> > feel their resources are stretched by new money into an institution,
> > they seem to respond well.  Instead of only making arguments asking for
> > resources, debate needs to generate something if administrators are
> > going to take seriously requests for additional funding.  Debate needs
> > to think about itself as a business if that is the model education is
> > going to.  Just my thoughts, based on my experiences.
> >
> > >>> "Jacob Weigler" <j_weigler at hotmail.com> 4/21/2006 1:08:11 PM >>>
> >
> >
> > I've been reading the back and forth with some interest and decided
> > that it was worth throwing one additional point into the mix.
> > As has been discussed, it is becoming increasingly difficult to
> > convince school administrators to spend thousands of dollars per student
> > to support the activity. I won't rehash the debate about causes, but
> > what has interested me is that universities have no trouble ponying up
> > such sums for athletics - indeed it is pretty much assumed that these
> > activities will require such funding with equipment requirements,
> > facilities, travel, coaching staff and such.
> > There are other obvious parallels such as the recruitment of top-tier
> > high school debaters to the top-tier college programs, scholarship
> > disparities, and a coaching staff allowed to devote a
> > primary/substantial focus to debate that also suggest many things in
> > common with the perennial debate powerhouses and college athletics.
> > The relevance of this, to me, is the ability of college athletics to
> > retain all of these resource commitments when schools as a whole are
> > streamlining and becoming more focused on a business model for
> > education. Obvious answers like "Football, Basketball, etc. make money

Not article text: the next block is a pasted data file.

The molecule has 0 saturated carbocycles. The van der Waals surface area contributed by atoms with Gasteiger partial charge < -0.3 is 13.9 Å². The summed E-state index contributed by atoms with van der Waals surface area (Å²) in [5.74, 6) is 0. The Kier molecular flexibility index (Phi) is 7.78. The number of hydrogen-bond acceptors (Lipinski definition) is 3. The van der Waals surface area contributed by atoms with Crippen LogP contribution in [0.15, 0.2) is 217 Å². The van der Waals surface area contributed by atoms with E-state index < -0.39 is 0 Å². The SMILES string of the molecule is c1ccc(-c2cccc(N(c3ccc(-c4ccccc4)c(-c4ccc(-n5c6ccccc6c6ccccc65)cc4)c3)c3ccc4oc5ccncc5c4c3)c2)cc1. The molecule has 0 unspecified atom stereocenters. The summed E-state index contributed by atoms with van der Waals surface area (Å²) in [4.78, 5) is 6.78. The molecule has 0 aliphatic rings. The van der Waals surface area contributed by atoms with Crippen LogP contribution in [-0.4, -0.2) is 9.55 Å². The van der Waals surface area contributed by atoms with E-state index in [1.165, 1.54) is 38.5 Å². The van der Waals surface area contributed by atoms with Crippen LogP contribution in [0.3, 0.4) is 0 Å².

> > for schools," don't explain the continued support of dozens of other
> > sports like volleyball, tennis, water polo, etc. that are much more
> > equivalent to debate in terms of creating visibility for schools and
> > drawing down alumni support. The answer, I would suspect is the
> > economies of scale that allow for an athletics department with the
> > administrative clout to protect budgets, create a vehicle pool, recruit
> > staff and incoming students, etc.  I tried to create a similar
> > architecture when I started the nyu program (reaching out to parli, mock
> > trial, ballroom dance, quiz bowl and other activities that traveled like
> > we do) with mixed results largely due to the student-led nature of most
> > of them, but it is something that perhaps others have/could explore.
> > I throw this out there cause it does seem like there would be benefits
> > to framing the value of debate in the athletics context: recruitment of
> > exceptional students, development of an excellent alumni base, broad and
> > focused publicity for the school. And frankly, unlike Parli or speech,
> > success in policy debate requires a time commitment similar to that of a
> > collegiate athlete.
> > The larger question, of shifting debate out of departments to a more
> > explicit "activity/competition" focus, is a more difficult one. It seems
> > to me to be the flip side of the discussion that has been happening
> > about the disconnect with the academy. Implicity it seems to already be
> > happening at several programs across the country. There are some obvious
> > downsides, the chief in my mind being that it puts coaches in a
> > difficult position. No one expects a basketball coach to get tenure or
> > write papers (though it seems like at an increasing number of schools
> > the same goes for the debate coach).
> > Regardless of whether such a dramatic shift is adviseable,  taking
> > proactive steps to forge, share and refine these alternate models is
> > something positive we can do rather than watching the pool of resources
> > at programs continue to decline as we mutter about needing to "just try
> > harder."
> > So, this is all fascinating Jake, but so what? Not sure I have all the
> > answers, but it does seem that the economies of scale advantage of
> > athletics is something we should take seriously. There have been
> > numerous efforts at the national level on the CEDA & NDT side to compare
> > notes and share strategies, but my suggestion would be to
> > institutionalize this - relying on the good will and extra effort of our
> > officers or committee members is simply asking too much over the long
> > term.
> > Hope this contributes to the conversation.
> > j.
> >
> >
> >
> >
> >
> >
> >
> >
> >
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> >